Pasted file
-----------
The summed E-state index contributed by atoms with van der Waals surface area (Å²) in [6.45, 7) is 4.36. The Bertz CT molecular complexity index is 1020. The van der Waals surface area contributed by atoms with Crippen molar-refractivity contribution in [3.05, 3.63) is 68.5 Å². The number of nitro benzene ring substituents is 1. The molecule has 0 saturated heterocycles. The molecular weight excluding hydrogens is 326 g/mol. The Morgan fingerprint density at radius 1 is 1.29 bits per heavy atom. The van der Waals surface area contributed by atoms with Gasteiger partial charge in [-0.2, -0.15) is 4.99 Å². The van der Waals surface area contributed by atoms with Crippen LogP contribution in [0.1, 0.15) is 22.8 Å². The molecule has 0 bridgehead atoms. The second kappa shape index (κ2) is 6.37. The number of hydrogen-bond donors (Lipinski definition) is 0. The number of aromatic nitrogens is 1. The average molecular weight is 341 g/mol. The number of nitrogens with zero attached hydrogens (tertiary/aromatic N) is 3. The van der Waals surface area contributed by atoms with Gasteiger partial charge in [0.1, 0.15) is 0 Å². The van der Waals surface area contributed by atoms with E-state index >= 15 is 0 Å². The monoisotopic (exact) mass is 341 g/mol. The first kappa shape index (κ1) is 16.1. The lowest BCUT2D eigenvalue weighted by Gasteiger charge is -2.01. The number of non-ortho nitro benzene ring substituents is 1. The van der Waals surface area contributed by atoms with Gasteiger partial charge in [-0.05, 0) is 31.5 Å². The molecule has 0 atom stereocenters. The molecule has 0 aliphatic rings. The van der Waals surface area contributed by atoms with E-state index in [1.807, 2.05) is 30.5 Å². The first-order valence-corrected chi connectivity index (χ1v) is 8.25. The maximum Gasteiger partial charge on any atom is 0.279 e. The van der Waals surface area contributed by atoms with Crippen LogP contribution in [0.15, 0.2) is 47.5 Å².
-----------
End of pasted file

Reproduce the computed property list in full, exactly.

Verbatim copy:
The summed E-state index contributed by atoms with van der Waals surface area (Å²) in [6.45, 7) is 4.36. The Bertz CT molecular complexity index is 1020. The van der Waals surface area contributed by atoms with Crippen molar-refractivity contribution in [3.05, 3.63) is 68.5 Å². The number of nitro benzene ring substituents is 1. The molecule has 0 saturated heterocycles. The molecular weight excluding hydrogens is 326 g/mol. The Morgan fingerprint density at radius 1 is 1.29 bits per heavy atom. The van der Waals surface area contributed by atoms with Gasteiger partial charge in [-0.2, -0.15) is 4.99 Å². The van der Waals surface area contributed by atoms with Crippen LogP contribution in [0.1, 0.15) is 22.8 Å². The molecule has 0 bridgehead atoms. The second kappa shape index (κ2) is 6.37. The number of hydrogen-bond donors (Lipinski definition) is 0. The number of aromatic nitrogens is 1. The average molecular weight is 341 g/mol. The number of nitrogens with zero attached hydrogens (tertiary/aromatic N) is 3. The van der Waals surface area contributed by atoms with Gasteiger partial charge in [0.1, 0.15) is 0 Å². The van der Waals surface area contributed by atoms with E-state index >= 15 is 0 Å². The monoisotopic (exact) mass is 341 g/mol. The first kappa shape index (κ1) is 16.1. The lowest BCUT2D eigenvalue weighted by Gasteiger charge is -2.01. The number of non-ortho nitro benzene ring substituents is 1. The van der Waals surface area contributed by atoms with Gasteiger partial charge in [-0.05, 0) is 31.5 Å². The molecule has 0 atom stereocenters. The molecule has 0 aliphatic rings. The van der Waals surface area contributed by atoms with E-state index in [1.807, 2.05) is 30.5 Å². The first-order valence-corrected chi connectivity index (χ1v) is 8.25. The maximum Gasteiger partial charge on any atom is 0.279 e. The van der Waals surface area contributed by atoms with Crippen LogP contribution in [0.15, 0.2) is 47.5 Å².